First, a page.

EDITOR”S NOTE: This is the second of a two-part series about a horse lover who overcame a horrendous injury and an illness that threatened her horse”s life to win honors in a major horse show.
Kelly Staley had undergone 12 hours of surgery to repair her hips after she had been crushed under one of her horses.
The surgery had gone well but she faced a lengthy and challenging recuperation. But there was one other near-tragedy she would have to overcome when her dearest horse friend faced death.
For the first six weeks after she got home, her father, Steve Staley, who was retired by then, came to Chico from his home in Porterville to nurse his daughter. Her mother, Valene Staley, wanted to be part of the impromptu nursing squad but was still working at the time and couldn”t get free.
Her dad is not a horse person and considers attending a horse show a form of torture. But he adores his daughter and fixed broken fences, built stalls and did all the other kinds of work necessary to maintain Kelly”s love affair with the animals when they lived in the same home.
At the same time, when his daughter said she would be going back to riding, he said to her, “You are freaking crazy.”
Rehabilitation was a fight. First she got around in a wheelchair and then graduated to a walker, but she got help from friends and co-workers who were always there for support.
Her physical therapist was not a horse rider, but she spent time riding Staley”s horses to figure out what muscles needed work in order to make Staley”s return to horse shows possible.
Staley had made a vow that she would ride and compete again, but Nova, the horse that had toppled on her, shattering her hips, was not going to be part of that equation. As soon as she could arrange it, Staley sold the horse to a woman in Vina, where Nova is living a happy life as a brood mare with three foals to her credit.
Staley”s world took another frightening turn when Baylor became gravely ill. The big horse came down with colic, a painful intestinal disorder. Staley took him to the UC Davis vets, but they were not encouraging.
Baylor”s condition was grave and the only real treatment was surgery that may or may not work and would be costly.
“You have to prepare for the worst,” she remembers being told.
She was also told the surgery would cost about $25,000. “It was a huge financial decision,” said Staley.
Baylor had insurance that would pick up part of the cost. Then her parents stepped in. The grandfather who gave her her first horse, who took her to parades, attended her shows and went riding with her on his 90th birthday had left her parents some money on his passing.
Her parents came to Staley, saying her grandfather would want her to have a portion of the money to save Baylor.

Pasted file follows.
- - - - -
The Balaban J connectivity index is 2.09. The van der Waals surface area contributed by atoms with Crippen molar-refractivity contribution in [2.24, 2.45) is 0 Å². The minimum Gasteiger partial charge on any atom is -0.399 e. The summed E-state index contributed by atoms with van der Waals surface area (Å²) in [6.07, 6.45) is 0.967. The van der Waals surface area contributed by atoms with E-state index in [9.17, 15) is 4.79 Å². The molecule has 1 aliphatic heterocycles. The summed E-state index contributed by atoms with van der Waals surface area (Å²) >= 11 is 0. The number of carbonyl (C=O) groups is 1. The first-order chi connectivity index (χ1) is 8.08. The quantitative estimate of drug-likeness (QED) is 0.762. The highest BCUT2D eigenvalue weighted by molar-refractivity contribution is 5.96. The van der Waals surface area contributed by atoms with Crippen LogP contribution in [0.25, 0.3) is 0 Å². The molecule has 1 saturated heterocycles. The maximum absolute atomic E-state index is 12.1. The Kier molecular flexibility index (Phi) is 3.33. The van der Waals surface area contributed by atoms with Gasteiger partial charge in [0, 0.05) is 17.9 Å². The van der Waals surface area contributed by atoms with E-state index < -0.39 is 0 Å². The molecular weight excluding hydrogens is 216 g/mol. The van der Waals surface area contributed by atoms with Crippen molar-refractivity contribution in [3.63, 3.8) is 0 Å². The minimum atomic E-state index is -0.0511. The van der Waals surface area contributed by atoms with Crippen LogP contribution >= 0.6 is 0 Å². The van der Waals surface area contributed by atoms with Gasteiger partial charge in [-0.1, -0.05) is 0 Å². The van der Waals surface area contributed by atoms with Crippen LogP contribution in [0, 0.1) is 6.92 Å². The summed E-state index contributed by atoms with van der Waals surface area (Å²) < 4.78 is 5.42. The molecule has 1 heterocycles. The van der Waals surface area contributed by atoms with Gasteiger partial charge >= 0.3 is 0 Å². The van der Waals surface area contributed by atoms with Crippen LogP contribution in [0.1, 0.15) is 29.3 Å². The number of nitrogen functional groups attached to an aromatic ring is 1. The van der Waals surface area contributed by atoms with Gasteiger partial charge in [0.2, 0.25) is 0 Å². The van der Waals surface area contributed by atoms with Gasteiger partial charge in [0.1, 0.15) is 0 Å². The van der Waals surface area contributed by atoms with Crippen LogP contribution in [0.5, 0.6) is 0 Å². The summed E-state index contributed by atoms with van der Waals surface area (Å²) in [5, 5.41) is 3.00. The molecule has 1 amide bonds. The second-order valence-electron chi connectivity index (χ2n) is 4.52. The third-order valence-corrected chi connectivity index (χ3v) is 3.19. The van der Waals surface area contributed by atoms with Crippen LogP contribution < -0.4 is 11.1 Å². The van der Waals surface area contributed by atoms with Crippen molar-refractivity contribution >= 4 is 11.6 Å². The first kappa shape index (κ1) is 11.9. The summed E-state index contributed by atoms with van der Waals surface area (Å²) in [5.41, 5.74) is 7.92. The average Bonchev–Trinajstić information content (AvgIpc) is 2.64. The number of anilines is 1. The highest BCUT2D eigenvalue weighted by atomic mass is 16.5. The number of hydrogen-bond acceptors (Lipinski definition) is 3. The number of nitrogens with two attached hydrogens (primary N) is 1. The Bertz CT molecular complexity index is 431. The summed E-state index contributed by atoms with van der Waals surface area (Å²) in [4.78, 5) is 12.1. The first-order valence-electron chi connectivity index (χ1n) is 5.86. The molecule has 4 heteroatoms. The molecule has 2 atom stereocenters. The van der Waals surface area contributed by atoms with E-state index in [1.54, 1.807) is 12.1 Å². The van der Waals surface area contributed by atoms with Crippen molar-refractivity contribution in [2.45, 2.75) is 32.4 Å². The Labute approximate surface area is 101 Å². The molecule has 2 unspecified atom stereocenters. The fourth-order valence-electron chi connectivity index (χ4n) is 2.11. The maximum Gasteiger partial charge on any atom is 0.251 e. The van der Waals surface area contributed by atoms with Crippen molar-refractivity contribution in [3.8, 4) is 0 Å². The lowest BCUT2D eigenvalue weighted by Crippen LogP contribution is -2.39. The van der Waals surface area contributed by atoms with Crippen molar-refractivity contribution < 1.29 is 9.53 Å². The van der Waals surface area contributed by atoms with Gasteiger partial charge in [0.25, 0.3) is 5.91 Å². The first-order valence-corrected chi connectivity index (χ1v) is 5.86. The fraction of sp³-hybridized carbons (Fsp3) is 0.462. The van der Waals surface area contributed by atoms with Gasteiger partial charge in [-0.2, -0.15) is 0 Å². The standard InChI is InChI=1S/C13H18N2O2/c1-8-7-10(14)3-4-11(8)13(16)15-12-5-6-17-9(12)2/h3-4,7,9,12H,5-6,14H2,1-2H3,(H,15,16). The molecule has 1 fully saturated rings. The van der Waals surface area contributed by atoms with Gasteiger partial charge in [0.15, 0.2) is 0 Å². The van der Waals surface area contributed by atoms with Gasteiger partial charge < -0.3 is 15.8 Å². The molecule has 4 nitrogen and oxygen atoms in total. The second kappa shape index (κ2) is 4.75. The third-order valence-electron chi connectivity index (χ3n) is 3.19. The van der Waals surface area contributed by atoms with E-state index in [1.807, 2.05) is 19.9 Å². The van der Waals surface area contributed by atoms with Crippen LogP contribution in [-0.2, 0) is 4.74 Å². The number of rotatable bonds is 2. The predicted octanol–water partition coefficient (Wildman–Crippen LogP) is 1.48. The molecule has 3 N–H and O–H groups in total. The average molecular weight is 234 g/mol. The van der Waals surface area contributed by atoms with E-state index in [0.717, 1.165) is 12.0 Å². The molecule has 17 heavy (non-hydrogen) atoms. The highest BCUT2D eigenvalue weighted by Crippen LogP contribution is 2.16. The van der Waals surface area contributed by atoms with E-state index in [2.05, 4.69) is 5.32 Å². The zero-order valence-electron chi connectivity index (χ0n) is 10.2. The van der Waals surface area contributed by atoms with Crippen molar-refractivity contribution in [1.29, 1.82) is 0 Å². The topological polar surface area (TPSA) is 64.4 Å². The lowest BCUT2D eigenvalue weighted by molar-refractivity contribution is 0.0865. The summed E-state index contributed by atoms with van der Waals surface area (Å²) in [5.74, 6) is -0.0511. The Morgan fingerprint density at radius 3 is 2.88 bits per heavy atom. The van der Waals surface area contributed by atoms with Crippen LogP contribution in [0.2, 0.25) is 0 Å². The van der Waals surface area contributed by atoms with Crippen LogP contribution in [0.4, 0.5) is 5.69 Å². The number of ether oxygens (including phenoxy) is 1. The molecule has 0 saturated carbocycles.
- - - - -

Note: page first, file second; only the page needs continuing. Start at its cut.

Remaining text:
“Good old mom and dad helped out on that but I believe they were right (her grandfather would have approved).”
The vets took out about 10 feet of Baylor”s colon and repaired a place where two pieces had grown together.
Staley walked with the horse every night during his recuperation and the already strong bond between the horse and the woman grew.
It reached a point where Staley began to ride again, working aggressively to get into show condition.
In 2010, Staley added another love to her life. She re-met Keith Scoles, who had lived in the same college dorm as her in 1982. Romance bloomed and in 2012 they married. She says her husband loves motorcycles but sometimes he will do a trail ride on horses with her and she will cruise to the coast on a motorcycle with him.
Her efforts to attain performance quality for herself and Baylor continued, but there was another challenge. When her hips healed, one was slightly lower than the other. In order to achieve the perfect form needed to compete in the equitation event, Staley said she had to drive one hip into her saddle to hold herself rigidly in place.
During a tune-up show in August or September of this year, “One of the girls said, ”My God, Kelly, you”re bleeding.” My bone had rubbed my butt raw so I was bleeding through my breeches.”
She created a pad she could use for practice but competition would not include the pad.
In October, Staley loaded Baylor into his trailer and drove to Las Vegas for the American Quarter Horse Association West Championship.
Her family was there in the stands, including her dad, who said he could go because “there were black-jack tables nearby.”
She didn”t win, but the woman who four years earlier didn”t know if she would ever walk again came in fourth in the AQHA”s Western novice amateur equitation competition.
Staley doesn”t understand why anybody would think her achievement was a “big deal.”
“I think anybody who is passionate about something would do the same thing.”
When she passed her 50th birthday, she became eligible to compete in the AQHA”s “select” division as opposed to novice.
“At this show (the October event), I had to show against all those gorgeous 19-, 20-, 22-year-olds so I am thinking we may set as a goal to go to the Select World (competition next year), which is the 50-and-over group.
“Then I can compete against people who have the same kind of aches and pains I have,” said Staley with a laugh.
Reach Roger H. Aylworth at 896-7762, email@example.com, or on Twitter @RogerAylworth.